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The structure of an institution (as
with an ideal) is built with more than
just its material parts, and we are no
exception. Bricks dont lay themselves,
buildings aren't filled with mere
empty space, and bells don't always
ring because of some mechanical
device. If only we could see human in-
teiition, if only we could touch emo-
tions, maybe then there would be an
end to misunderstanding and near-
sightness. Ah yes, an institution. Its
buildings may be made of bricks, but
its purpose is made of another materi-
al entirely. The scientists call it neural
impulse, to the psychologists it's the
higher cognitive processes, and the
philosopher sometijnes refers to it as
the .soul. Perhaps some of us have for-
What shall we do with all the people? What shall we give
them? What do they want? Is it merely the degree? Shall
we be a school of survival techniques? Is that what the
common man wants? Perhaps the best thing is not giving
the man what he says he wants, but helping him doubt
his wants and start from the beginning again. Sure, throw
in the diploma . . . but don't let anyone take it too
And, as if the students didn't have enough problems,
there was politics to mess around with.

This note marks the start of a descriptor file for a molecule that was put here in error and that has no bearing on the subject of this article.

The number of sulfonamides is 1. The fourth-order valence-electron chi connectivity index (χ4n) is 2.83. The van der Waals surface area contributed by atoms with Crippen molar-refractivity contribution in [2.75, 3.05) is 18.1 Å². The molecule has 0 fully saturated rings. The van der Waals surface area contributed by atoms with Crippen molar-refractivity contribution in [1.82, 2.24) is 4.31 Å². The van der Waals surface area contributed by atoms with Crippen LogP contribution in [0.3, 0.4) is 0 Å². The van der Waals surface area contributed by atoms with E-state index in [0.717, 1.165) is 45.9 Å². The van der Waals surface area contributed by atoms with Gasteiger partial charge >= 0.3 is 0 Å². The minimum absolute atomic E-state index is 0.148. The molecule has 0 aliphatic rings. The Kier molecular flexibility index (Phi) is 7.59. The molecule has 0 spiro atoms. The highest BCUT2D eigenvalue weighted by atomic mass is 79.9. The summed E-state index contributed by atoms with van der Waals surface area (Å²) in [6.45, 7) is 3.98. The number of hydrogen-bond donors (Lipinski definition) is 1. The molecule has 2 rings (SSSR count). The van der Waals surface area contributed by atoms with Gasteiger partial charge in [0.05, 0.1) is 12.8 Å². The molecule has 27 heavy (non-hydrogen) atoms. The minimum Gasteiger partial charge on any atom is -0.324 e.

* ■-.. ^.
°^'\_- •' ^ , , ■
Once you're spewed out the
great tube, will you settle to
earth someplace nice and comfy
with an armchair and a color
Standing:, here now, lookin^i
out, can you see anyone looking
Only the pi<ieons. They've <got
nothing better to look at. They
can't ajford color TVs.
1 ^. J
Come to college, store of knowledge, a department store.
Its employees will gladly assist you in finding the proper
department. Select the items you wish to purchase and
bring them up to the old cash register. Ring-ching!
"Here's your change, sir." Academic change is the
common cents of knowledge.
"A hell said <i,().
And we went, from Greek to chlorophyll.
To coffee at ten in the morning, hack to the Bihle,
And met the girls we were in love with, after class.
"We shall never know so much as long as we live
About God or verbs a<'ain, or be so in love."
Knowledge is power. Buying power.
Come to the market place. Witness the free commerce of
ideas. Fair trade . . . with counterfeit currency.
"We made notes, we were very good at making notes
On what the professor thought we thought he said.
And gazing at him and thinking of .something else.
Poems, maybe or maybela-it night or
Or if you wish, play the stock market. Feel the surge and
swell of the current of thought around you. Gamble with
your ideas. Boost your price average higher and higher,
by any and all means. Buy on credit.
"Everyone reading we thought. The books! The books!
Not drudgery, but all blown in a new exciting light.
Fiercely, and not indoors but everywhere.
Walking, working, talking everywhere about neic ideas.